Tent poles also play a big role in the durability and strength of a tent, especially in a storm. Standard tent pole materials include composite, fiberglass, aluminum and carbon fiber. “Most tents use aluminum poles, as they have a great weight-to-strength ratio and are more flexible, and not as expensive as composite or carbon fiber poles,” says McClary. “Carbon fiber poles are found in high-end backpacking tents because they are the lightest and as strong as any pole material other than steel.”
Selecting a tent size depends a lot on who will be camping with you and where you’re going. Will you be bringing a dog? If so, you’ll likely want some extra room in the tent. Are you hiking into the backcountry with nothing but a pack on your back? You’ll most likely want a tent that’ll fit just one or two hikers.
“You’ll want to make sure the floor space of the tent you’re purchasing is enough for you, your gear and whoever is going to be with you,” says McClary. “Determine if you will be camping with kids, if it’s just one or two people or if you want some extra room.”
“You get what you pay for” is a common phrase you’ll hear when it comes to outdoor gear. For some campers, the price point might be a make-or-break factor when selecting a tent. For others, buying a product they know will last is of utmost importance.
“I always make sure to find the right balance between price and the features that are going to be best for the customer,” says McClary. “Sometimes the customer might want the least expensive product no matter what. But other times, they really just want something that’s going to last them for a long time and that’s worth their money.”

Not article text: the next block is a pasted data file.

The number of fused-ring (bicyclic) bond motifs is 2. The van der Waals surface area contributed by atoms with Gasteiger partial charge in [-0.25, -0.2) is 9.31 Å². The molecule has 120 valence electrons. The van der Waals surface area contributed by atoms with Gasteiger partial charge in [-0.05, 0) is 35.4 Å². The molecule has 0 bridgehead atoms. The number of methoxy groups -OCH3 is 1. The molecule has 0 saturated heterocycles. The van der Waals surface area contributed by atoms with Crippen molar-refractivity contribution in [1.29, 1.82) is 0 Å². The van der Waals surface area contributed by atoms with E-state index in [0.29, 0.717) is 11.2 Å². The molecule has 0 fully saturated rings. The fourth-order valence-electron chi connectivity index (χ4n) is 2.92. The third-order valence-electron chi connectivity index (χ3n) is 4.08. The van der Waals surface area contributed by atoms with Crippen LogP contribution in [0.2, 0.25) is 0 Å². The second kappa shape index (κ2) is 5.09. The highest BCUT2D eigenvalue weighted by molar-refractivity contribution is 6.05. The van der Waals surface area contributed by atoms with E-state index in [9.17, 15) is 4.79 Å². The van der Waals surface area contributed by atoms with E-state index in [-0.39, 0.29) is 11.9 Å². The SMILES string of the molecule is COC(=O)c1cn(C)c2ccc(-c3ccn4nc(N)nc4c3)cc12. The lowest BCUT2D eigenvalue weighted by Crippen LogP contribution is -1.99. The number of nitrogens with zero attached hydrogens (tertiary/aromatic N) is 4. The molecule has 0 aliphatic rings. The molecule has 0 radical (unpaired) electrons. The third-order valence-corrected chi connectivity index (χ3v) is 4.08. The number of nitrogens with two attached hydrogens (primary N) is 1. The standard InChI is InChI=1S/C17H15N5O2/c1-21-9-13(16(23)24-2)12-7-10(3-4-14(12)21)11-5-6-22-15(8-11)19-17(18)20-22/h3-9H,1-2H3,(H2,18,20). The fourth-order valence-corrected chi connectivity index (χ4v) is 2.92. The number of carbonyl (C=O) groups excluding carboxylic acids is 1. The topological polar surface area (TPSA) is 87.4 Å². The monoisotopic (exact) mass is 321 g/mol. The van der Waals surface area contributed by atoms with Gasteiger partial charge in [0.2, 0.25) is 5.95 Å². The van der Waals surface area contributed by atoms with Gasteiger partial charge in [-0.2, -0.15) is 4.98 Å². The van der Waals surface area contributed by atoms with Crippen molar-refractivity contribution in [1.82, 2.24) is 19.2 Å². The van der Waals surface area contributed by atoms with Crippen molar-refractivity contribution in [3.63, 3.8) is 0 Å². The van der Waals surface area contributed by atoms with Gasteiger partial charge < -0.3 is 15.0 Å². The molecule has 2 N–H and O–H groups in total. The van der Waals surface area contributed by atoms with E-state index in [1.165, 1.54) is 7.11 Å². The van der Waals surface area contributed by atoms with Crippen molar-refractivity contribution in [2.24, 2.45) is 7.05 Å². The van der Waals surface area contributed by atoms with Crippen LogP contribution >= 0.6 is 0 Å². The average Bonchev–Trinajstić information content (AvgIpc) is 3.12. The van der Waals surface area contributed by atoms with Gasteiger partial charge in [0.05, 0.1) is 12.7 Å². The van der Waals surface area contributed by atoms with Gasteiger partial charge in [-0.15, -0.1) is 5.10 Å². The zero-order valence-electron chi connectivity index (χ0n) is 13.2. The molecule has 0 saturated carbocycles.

Factors impacting the price of camping tents are typically tent material, pole material, tent size, weight and how weatherproof they are (i.e., four-season tents). For example, ultralight tents run higher in price because they’re made of lower denier fabrics, which are more expensive but super lightweight. Large tents like luxury camping tents and eight-person family camping tents are more expensive because they require more materials to make the tent.
The best camping tents for all types of campers
We talked to tent experts for their advice on the 24 best camping tents for any kind of camper. Whether you’re looking for a tent that will keep you dry or has plenty of room for the whole family, here are our picks.
Car camping tents
Family camping tents
Big family? No problem. The Bunk House 8 comes recommended if you’re looking for all the accessories you could ask for — it features pockets, room dividers and even an option to turn it into an open shelter.
“The Bunk House 8 is a very roomy tent with a full vestibule, really nice storage and extra living space,” says Gamber. “It’s a great tent to drive into the campground with your truck or car — perfect for family car camping.”
Backpacking camping tents
An under $200 backpacking tent with plenty of room for two. Double vestibules give backcountry campers plenty of room to store their gear outside of this tent — and provide extra protection from the elements. The tent also has fly doors for improved venting and two large doors for easy exit and entrance.
Winter camping tents
Best for cold weather backcountry camping, this teepee-shaped tent comes in four, six or eight person capacities. Campers can install an optional portable tent wood stove using the built-in stove jack port.
Luxury camping tents
The cabin-sized Canvas Tent makes for great spacious and cozy camping. Available in 12-, 16- and 20-foot diameters, there’s plenty of room to set up creature comforts for car camping like cots, air mattresses, side tables or hanging lanterns.